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Workshop 2022
2022 Namibia MAWLR-MEFT Workshop Homepage Agenda Photo Gallery

Livestock, Wildlife & Livelihoods in the Kavango & Zambezi Regions:
Ways Forward in the KAZA Context

A MAWLR-MEFT-hosted workshop, in collaboration with AHEAD & WWF

Katima Mulilo, Namibia, September 26-27, 2022

Workshop Proceedings - Coming Soon!

group photo


In September 2022, Namibia's Ministry of Agriculture, Water and Land Reform (MAWLR), through the Directorate of Veterinary Services (DVS), and the Ministry of Environment, Forestry and Tourism (MEFT) hosted the above-mentioned workshop, in collaboration with AHEAD and WWF-Namibia.

The forum brought together over 40 participants including senior DVS and MEFT officers and veterinarians; the Meat Board of Namibia and Meat Corporation of Namibia; the University of Namibia; representatives from the KAZA Secretariat and Botswana Vaccine Institute; and other researchers and NGO partners. The workshop provided attendees with the opportunity to (i) review the history of and current state of commodity-based trade (CBT) in Namibia, (ii) develop a shared understanding of how successful CBT can enhance prospects for resilient livelihoods, and (iii) share thoughts on border fences between Namibia and Botswana in terms of historical vs. current livestock disease management and wildlife conservation (connectivity) needs.

Basis for the meeting:

Livestock agriculture and wildlife conservation are both critical components of Namibia's economy, particularly in the country's component of the Kavango Zambezi Transfrontier Conservation Area (KAZA TFCA), primarily the Kavango and Zambezi Regions. However, the potential economic benefits from livestock production are not being fully realised because cattle farmers in these areas have lacked full access to higher value markets due to the proximity of wildlife, particularly buffalo, that maintain foot and mouth disease (FMD) viruses. This situation has restricted market access and constrained the success of livestock owners who share the land with wildlife. In addition, attempts to meet international FMD standards related to "freedom from disease" have had significant negative repercussions for free-ranging wildlife, largely related to disease control fencing.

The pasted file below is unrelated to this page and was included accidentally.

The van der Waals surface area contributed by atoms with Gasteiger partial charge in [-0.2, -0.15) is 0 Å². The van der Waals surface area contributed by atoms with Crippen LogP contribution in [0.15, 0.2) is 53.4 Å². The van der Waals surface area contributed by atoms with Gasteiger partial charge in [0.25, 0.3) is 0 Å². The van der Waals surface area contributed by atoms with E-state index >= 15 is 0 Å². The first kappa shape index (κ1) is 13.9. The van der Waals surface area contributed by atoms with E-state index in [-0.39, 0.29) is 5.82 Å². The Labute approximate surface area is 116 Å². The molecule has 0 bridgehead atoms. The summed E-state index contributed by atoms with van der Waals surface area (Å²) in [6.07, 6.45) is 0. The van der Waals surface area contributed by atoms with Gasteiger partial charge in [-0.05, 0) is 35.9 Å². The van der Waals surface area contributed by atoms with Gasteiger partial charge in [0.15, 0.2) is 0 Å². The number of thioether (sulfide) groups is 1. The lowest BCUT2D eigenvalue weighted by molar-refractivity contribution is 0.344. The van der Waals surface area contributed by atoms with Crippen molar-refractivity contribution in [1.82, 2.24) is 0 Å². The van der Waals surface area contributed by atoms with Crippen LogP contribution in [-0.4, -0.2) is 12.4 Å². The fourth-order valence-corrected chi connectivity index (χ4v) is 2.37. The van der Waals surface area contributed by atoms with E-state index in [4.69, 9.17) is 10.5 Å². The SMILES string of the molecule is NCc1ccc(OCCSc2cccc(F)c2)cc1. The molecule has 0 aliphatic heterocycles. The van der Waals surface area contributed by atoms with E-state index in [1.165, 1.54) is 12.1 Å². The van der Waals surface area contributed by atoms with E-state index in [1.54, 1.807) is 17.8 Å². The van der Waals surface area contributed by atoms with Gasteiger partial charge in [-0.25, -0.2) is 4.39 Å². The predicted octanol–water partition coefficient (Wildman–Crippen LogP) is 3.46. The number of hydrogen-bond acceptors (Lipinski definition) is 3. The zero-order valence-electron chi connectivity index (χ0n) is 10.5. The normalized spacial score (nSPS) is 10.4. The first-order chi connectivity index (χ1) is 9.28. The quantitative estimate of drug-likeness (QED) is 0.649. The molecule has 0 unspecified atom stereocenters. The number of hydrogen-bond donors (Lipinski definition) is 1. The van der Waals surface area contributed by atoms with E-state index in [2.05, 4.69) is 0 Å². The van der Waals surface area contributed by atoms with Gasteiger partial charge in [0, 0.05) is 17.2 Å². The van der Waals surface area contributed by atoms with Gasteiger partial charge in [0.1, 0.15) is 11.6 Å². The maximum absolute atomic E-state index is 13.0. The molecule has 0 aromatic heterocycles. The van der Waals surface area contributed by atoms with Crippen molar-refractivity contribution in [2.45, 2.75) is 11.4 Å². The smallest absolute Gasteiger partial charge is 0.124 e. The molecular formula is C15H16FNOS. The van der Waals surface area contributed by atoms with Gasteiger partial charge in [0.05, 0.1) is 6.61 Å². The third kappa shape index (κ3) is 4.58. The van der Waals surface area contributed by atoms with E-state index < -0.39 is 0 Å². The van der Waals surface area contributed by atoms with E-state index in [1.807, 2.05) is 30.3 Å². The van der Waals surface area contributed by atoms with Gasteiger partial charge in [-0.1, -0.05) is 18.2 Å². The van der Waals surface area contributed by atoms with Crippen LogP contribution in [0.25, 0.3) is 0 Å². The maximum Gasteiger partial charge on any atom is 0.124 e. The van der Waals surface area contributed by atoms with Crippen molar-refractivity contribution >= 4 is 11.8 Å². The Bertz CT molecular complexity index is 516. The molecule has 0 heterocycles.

Wildlife is one of Namibia's greatest assets and, in terms of its portion of KAZA, the status of the Kavango and Zambezi Regions as FMD protection and/or red zones is unlikely to change soon. However, this does not mean that these areas cannot produce FMD-free beef. Newly developed CBT approaches are scientifically sound and effective, and accepted by the OIE (recently renamed WOAH). The further development of this approach would be a 'win-win' for sustainable and diversified land use and livelihoods and go a long way towards realising our collective, regional vision for KAZA.

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